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6. Highly efficient people stick to a proper work-life balance.

Stress from not taking a break hinders efficiency. Highly efficient people make time for rest, reflection, pleasure, and family every day. They have a strong sense of work-home boundary. This ensures they are sufficiently motivated, inspired, rested, and recharged, both body and mind. Don’t take your work too seriously. Working too much will slow everything down (reduce your efficiency), cause exhaustion, and bring frustration. Similarly, don’t work too little as it can result in distraction, boredom, or worse, laziness. Find the right balance between your work and personal life. Most importantly, never neglect your family and friends. You need these people to lead a wholesome, happy and productive life.

7. Highly efficient people sleep enough.

The importance of getting a good night’s sleep is critical. You need seven to nine hours of sleep per night for your body and brain to rest and function at its best. Highly efficient people make it their priority to get these hours of sleep every day. They know it helps them wake up the next day rejuvenated and energized for the day ahead. Get enough sleep every day. It will help you perform at your peak and give your efficacy a real boost.

Featured photo credit: pitbull2013 via flickr.com

More by this author

David K. William

David is a publisher and entrepreneur. He is also the founding editor of Web Writer Spotlight.

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Last Updated on September 20, 2018

8 Ways to Train Your Brain to Learn Faster and Remember More

8 Ways to Train Your Brain to Learn Faster and Remember More

You go to the gym to train your muscles. You run outside or go for hikes to train your endurance. Or, maybe you do neither of those, but still wish you exercised more.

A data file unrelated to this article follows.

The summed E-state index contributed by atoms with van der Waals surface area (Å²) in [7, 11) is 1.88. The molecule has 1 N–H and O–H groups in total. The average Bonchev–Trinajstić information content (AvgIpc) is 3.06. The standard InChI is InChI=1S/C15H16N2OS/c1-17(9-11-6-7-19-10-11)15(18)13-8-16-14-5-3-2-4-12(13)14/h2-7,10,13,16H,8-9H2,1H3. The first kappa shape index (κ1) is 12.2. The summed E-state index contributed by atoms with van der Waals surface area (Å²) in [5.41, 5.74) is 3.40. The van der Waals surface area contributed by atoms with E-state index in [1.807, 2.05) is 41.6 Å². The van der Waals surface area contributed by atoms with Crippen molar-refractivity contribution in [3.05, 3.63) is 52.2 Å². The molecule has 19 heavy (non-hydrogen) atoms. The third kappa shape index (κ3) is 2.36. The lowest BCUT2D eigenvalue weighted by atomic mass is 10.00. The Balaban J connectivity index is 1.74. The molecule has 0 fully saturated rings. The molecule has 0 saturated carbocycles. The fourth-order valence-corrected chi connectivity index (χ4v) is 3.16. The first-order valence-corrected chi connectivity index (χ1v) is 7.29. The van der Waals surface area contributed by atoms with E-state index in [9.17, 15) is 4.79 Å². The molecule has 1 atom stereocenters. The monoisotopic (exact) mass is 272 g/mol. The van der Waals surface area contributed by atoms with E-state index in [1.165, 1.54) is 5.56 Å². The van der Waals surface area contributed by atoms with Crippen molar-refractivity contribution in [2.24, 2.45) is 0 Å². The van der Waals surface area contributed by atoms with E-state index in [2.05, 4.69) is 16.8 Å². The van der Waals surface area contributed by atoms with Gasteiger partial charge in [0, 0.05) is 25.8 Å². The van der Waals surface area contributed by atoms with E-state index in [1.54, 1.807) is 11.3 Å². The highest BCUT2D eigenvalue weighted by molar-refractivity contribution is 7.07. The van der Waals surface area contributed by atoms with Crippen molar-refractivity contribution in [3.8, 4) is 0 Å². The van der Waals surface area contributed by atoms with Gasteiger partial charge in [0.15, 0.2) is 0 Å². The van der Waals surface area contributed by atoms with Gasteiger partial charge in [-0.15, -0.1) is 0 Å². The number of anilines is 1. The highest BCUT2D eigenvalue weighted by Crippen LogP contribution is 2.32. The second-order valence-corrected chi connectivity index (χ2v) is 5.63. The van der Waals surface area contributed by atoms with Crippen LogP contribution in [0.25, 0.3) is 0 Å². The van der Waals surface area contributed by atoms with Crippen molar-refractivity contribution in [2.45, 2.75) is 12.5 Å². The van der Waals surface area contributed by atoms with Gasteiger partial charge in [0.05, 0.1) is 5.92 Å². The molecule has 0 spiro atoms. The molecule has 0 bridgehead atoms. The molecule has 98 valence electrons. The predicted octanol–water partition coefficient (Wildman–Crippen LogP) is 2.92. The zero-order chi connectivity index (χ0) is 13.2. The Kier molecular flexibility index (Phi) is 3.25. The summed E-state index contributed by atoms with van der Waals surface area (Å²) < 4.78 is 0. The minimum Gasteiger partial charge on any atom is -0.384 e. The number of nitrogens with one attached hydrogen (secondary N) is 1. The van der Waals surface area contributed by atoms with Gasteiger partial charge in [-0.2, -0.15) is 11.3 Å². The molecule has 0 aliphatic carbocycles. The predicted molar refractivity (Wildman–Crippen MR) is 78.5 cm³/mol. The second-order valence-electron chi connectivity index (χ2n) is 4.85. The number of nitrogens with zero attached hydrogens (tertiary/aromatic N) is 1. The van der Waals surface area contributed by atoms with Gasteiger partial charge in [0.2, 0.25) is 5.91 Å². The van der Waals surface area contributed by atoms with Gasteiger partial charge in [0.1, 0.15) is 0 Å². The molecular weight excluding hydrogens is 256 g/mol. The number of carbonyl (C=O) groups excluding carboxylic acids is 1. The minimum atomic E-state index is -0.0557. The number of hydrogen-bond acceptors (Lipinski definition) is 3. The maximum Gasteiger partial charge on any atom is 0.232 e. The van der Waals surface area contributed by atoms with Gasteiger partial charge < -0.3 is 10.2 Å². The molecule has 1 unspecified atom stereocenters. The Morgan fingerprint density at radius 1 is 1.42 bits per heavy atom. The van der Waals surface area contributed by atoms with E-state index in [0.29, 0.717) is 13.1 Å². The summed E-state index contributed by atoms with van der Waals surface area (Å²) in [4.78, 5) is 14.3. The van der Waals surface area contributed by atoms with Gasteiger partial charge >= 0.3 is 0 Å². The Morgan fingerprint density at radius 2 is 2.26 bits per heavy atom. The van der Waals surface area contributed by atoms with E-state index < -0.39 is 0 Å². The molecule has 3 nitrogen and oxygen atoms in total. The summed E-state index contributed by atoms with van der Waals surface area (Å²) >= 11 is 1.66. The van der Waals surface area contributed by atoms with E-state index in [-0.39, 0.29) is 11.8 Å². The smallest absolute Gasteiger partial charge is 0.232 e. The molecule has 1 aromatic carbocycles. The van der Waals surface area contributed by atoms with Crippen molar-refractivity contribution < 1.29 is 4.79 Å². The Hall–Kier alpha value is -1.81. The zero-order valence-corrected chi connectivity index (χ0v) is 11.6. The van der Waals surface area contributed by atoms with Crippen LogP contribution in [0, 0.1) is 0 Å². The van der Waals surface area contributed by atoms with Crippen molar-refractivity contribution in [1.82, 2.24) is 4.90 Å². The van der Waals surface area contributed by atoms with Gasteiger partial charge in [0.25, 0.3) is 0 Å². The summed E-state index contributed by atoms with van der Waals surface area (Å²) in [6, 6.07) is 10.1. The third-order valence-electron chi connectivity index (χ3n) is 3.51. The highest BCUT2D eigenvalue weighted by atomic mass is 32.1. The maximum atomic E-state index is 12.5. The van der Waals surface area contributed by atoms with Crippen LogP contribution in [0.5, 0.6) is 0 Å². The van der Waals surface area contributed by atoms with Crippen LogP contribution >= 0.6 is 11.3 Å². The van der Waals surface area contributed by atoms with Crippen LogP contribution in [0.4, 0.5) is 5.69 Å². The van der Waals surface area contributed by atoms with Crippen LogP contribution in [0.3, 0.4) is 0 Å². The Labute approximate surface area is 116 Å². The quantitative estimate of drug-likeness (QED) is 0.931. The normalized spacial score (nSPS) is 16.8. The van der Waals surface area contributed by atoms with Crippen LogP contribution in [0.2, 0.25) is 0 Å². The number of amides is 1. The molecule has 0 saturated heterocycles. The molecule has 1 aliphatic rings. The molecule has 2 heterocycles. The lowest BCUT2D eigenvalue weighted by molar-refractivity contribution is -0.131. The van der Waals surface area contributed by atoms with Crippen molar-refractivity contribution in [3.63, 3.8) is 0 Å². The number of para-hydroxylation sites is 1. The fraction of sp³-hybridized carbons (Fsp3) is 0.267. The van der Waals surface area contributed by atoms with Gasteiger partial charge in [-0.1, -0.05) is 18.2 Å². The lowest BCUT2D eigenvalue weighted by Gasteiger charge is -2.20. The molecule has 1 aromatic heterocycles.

Well, here is how to train one of the most important parts of your body: your brain.

When you train your brain, you will:

  • Avoid embarrassing situations. You remember his face, but what was his name?
  • Be a faster learner in all sorts of different skills. No problem for you to pick up a new language or new management skill.
  • Avoid diseases that hit as you get older. Alzheimer’s will not be affecting you.

So how to train your brain and improve your cognitive skills?

1. Work your memory

Twyla Tharp, a NYC-based renowned choreographer has come up with the following memory workout:

When she watches one of her performances, she tries to remember the first twelve to fourteen corrections she wants to discuss with her cast without writing them down.

If you think this is anything less than a feat, then think again. In her book The Creative Habit she says that most people cannot remember more than three.

The practice of both remembering events or things and then discussing them with others has actually been supported by brain fitness studies.

Memory activities that engage all levels of brain operation—receiving, remembering and thinking—help to improve the function of the brain.

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Now, you may not have dancers to correct, but you may be required to give feedback on a presentation, or your friends may ask you what interesting things you saw at the museum. These are great opportunities to practically train your brain by flexing your memory muscles.

What is the simplest way to help yourself remember what you see? Repetition.

For example, say you just met someone new:

“Hi, my name is George”

Don’t just respond with, “Nice to meet you”. Instead, say, “Nice to meet you George.”

Got it? Good.

2. Do something different repeatedly

By actually doing something new over and over again, your brain wires new pathways that help you do this new thing better and faster.

Think back to when you were three years old. You surely were strong enough to hold a knife and a fork just fine. Yet, when you were eating all by yourself, you were creating a mess.

It was not a matter of strength, you see. It was a matter of cultivating more and better neural pathways that would help you eat by yourself just like an adult does.

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And guess what? With enough repetition you made that happen!

But how does this apply to your life right now?

Say you are a procrastinator. The more you don’t procrastinate, the more you teach your brain not to wait for the last minute to make things happen.

Now, you might be thinking “Duh, if only not procrastinating could be that easy!”

Well, it can be. By doing something really small, that you wouldn’t normally do, but is in the direction of getting that task done, you will start creating those new precious neural pathways.